Description: There is a lack of consensus regarding the best method of balancing scientific publishing and national security. The current federal policy, as described in National Security Decision Directive 189, is that fundamental research should remain unrestricted and that in the rare case where it is necessary to restrict such information, classification is the appropriate vehicle to do so. Other mechanisms restrict international information flow, where Export Administration Regulations (EAR) and International Traffic in Arms Regulations (ITAR) control export of items and technical information on specific lists. Both EAR and ITAR contain a fundamental research exclusion, but this exclusion is lost if prepublication review of research results for sensitive information occurs.
Date: December 16, 2004
Creator: Shea, Dana A
Partner: UNT Libraries Government Documents Department

Balancing Scientific Publication and National Security Concerns: Issues for Congress

Description: There is a lack of consensus regarding the best method of balancing scientific publishing and national security. The current federal policy, as described in National Security Decision Directive 189, is that fundamental research should remain unrestricted and that in the rare case where it is necessary to restrict such information, classification is the appropriate vehicle to do so. Other mechanisms restrict international information flow, where Export Administration Regulations (EAR) and International Traffic in Arms Regulations (ITAR) control export of items and technical information on specific lists. Both EAR and ITAR contain a fundamental research exclusion, but this exclusion is lost if prepublication review of research results for sensitive information occurs.
Date: February 2, 2004
Creator: Shea, Dana A
Partner: UNT Libraries Government Documents Department

Balancing Scientific Publication and National Security Concerns: Issues for Congress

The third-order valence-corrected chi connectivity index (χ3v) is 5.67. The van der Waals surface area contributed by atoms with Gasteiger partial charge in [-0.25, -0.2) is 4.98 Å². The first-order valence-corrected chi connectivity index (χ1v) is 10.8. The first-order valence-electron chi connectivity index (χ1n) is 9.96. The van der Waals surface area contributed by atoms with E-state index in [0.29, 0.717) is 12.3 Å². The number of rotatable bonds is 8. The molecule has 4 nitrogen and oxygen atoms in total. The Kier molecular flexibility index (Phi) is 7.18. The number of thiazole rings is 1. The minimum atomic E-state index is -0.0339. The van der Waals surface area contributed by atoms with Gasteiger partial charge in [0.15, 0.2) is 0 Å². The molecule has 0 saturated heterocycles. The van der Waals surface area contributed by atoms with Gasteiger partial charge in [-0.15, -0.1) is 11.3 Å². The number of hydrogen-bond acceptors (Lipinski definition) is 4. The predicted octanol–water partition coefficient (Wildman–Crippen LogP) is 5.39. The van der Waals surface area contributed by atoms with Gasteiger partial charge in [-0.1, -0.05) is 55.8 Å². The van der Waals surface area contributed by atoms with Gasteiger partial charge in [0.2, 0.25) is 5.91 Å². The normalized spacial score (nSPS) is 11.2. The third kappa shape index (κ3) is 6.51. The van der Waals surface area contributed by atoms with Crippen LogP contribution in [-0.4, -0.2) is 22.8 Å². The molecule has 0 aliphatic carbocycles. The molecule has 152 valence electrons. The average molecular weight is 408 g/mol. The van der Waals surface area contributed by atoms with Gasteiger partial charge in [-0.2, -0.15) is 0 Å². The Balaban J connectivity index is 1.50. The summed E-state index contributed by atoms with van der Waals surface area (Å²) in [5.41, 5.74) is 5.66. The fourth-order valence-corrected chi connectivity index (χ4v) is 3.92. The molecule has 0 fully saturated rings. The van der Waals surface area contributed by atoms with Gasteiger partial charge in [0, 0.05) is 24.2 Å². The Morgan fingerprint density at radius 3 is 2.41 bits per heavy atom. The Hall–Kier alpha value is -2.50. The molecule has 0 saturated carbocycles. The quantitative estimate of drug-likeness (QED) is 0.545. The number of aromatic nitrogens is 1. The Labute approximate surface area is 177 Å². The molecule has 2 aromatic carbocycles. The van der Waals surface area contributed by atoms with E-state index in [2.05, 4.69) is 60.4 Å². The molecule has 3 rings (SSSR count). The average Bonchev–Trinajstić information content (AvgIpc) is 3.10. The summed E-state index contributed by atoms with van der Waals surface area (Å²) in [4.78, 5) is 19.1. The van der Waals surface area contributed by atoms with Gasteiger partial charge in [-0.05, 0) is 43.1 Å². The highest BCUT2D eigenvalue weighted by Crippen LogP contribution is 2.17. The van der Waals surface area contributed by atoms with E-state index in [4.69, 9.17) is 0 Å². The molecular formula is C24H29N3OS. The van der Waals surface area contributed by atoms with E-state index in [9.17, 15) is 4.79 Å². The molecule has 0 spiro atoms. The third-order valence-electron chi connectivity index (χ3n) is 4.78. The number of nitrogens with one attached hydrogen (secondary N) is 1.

Description: There is a lack of consensus regarding the best method of balancing scientific publishing and national security. The current federal policy, as described in National Security Decision Directive 189, is that fundamental research should remain unrestricted and that in the rare case where it is necessary to restrict such information, classification is the appropriate vehicle to do so. Other mechanisms restrict international information flow, where Export Administration Regulations (EAR) and International Traffic in Arms Regulations (ITAR) control export of items and technical information on specific lists. Both EAR and ITAR contain a fundamental research exclusion, but this exclusion is lost if prepublication review of research results for sensitive information occurs.
Date: July 9, 2003
Creator: Shea, Dana A
Partner: UNT Libraries Government Documents Department

Balancing Scientific Publication and National Security Concerns: Issues for Congress

Description: There is a lack of consensus regarding the best method of balancing scientific publishing and national security. The current federal policy, as described in National Security Decision Directive 189, is that fundamental research should remain unrestricted and that in the rare case where it is necessary to restrict such information, classification is the appropriate vehicle to do so. Other mechanisms restrict international information flow, where Export Administration Regulations (EAR) and International Traffic in Arms Regulations (ITAR) control export of items and technical information on specific lists. Both EAR and ITAR contain a fundamental research exclusion, but this exclusion is lost if prepublication review of research results for sensitive information occurs.
Date: January 10, 2003
Creator: Shea, Dana A
Partner: UNT Libraries Government Documents Department

An Examination of the Issues Surrounding Biotechnology Patenting and Its Effect Upon Entrepreneurial Companies

Description: The biotechnology industry is notable both for its heavy concentration of small businesses and its weighty research and development (R&D) expenditures. Given the small size and heavy expenses of many biotechnology firms, their ability to raise venture capital may be of some consequence. The patent law has been identified as a facilitator of these R&D financing efforts. Congress may choose to exercise oversight on these issues. Such consideration would likely include examination of U.S. commitments in international agreements along with other factors.
Date: August 31, 2000
Creator: Thomas, John R
Partner: UNT Libraries Government Documents Department